Until this past week, it was looking as if the United States was repeating the fate of other declining great powers, in at least one notable respect, China’s Ming Dynasty. Some 600 years ago, the Ming emperors sent forth into the unknown a series of massive fleets to travel the seas and acquire both knowledge and treasures. After traveling as far as the southeastern coast of Africa, the fleets were ordered home, never to travel abroad again. Confronting both economic problems at home and increased pressure from rising powers in its periphery, the Ming Dynasty soon collapsed into senescence.
The United States seemed to be following a similar path. Having pioneered manned space flight and the exploration of the solar system, it was beginning to look as if America was willing to abandon space and turn inward to focus on domestic problems. The Obama Administration had cancelled NASA’s Shuttle replacement program and turned to the private sector, including new entrants such as SpaceX, to develop the next generation of civil and commercial space launch vehicles. In the mean time, Cape Canaveral is on standby and NASA is reduced to paying Russia to transport astronauts into space.
Yet, in less than a week, it looks as if the United States is back in space. On Friday, NASA awarded $1.1 billion to SpaceX, Boeing and the Sierra Nevada Corporation (SNC) to develop a successor to the Space Shuttle. The SNC concept, called the Dream Chaser, even looks like a small version of the old Shuttle but is capable of carrying up to seven passengers into space and return them to any standard commercial runway. Two of these companies, SpaceX and Boeing, also are building space-rated rockets. It is hoped that these efforts will create a lower cost, more reliable system for sending people and equipment into low Earth orbit.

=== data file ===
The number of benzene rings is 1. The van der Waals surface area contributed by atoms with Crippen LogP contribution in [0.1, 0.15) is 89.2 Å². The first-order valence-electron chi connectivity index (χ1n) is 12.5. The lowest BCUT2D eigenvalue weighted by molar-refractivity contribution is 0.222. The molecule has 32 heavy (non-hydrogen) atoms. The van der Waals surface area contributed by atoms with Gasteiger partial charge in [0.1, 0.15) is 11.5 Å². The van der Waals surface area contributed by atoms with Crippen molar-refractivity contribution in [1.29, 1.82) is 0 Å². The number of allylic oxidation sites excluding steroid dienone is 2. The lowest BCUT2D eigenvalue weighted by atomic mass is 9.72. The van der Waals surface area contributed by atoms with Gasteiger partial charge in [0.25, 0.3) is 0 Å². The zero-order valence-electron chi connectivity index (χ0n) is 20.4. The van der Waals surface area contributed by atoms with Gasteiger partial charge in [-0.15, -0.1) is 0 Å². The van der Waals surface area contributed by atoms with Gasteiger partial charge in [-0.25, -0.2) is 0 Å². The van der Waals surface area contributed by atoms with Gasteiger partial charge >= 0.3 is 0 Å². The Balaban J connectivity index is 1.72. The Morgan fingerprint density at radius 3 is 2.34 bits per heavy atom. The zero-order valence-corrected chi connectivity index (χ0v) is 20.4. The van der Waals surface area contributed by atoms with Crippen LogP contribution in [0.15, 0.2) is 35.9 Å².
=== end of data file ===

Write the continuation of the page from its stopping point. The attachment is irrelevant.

Early this morning, NASA achieved a stunning feat when the rover Curiosity touched down on the Martian surface. Employing a unique landing system involving a sky crane and the world’s largest supersonic parachute, the mission achieved the equivalent of firing an egg from a cannon atop the Empire State Building into a teacup on the ground without even scuffing the shell. The Curiosity mission is the next step on a path that must lead to a manned mission to Mars.
Reports of America’s demise as a great power have been greatly exaggerated. The events of the past week demonstrate what this country is capable of when our creative genius and entrepreneurial spirit are allowed to flourish.
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